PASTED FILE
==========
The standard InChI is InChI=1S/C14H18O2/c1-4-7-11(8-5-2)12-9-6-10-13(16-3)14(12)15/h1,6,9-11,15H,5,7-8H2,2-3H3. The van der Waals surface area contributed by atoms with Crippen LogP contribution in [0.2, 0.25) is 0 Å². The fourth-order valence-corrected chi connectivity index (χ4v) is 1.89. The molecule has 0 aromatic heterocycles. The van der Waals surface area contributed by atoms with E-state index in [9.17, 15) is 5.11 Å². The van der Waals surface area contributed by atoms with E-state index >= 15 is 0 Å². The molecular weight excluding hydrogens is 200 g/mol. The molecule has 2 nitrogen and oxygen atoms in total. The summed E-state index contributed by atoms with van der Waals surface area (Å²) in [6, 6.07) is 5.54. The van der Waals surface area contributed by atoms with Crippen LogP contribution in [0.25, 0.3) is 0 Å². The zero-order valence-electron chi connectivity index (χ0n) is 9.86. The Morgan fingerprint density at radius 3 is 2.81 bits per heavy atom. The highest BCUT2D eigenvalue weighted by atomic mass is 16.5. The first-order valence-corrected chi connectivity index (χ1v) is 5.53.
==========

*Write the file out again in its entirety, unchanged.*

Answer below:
The standard InChI is InChI=1S/C14H18O2/c1-4-7-11(8-5-2)12-9-6-10-13(16-3)14(12)15/h1,6,9-11,15H,5,7-8H2,2-3H3. The van der Waals surface area contributed by atoms with Crippen LogP contribution in [0.2, 0.25) is 0 Å². The fourth-order valence-corrected chi connectivity index (χ4v) is 1.89. The molecule has 0 aromatic heterocycles. The van der Waals surface area contributed by atoms with E-state index in [9.17, 15) is 5.11 Å². The van der Waals surface area contributed by atoms with E-state index >= 15 is 0 Å². The molecular weight excluding hydrogens is 200 g/mol. The molecule has 2 nitrogen and oxygen atoms in total. The summed E-state index contributed by atoms with van der Waals surface area (Å²) in [6, 6.07) is 5.54. The van der Waals surface area contributed by atoms with Crippen LogP contribution in [0.25, 0.3) is 0 Å². The zero-order valence-electron chi connectivity index (χ0n) is 9.86. The Morgan fingerprint density at radius 3 is 2.81 bits per heavy atom. The highest BCUT2D eigenvalue weighted by atomic mass is 16.5. The first-order valence-corrected chi connectivity index (χ1v) is 5.53.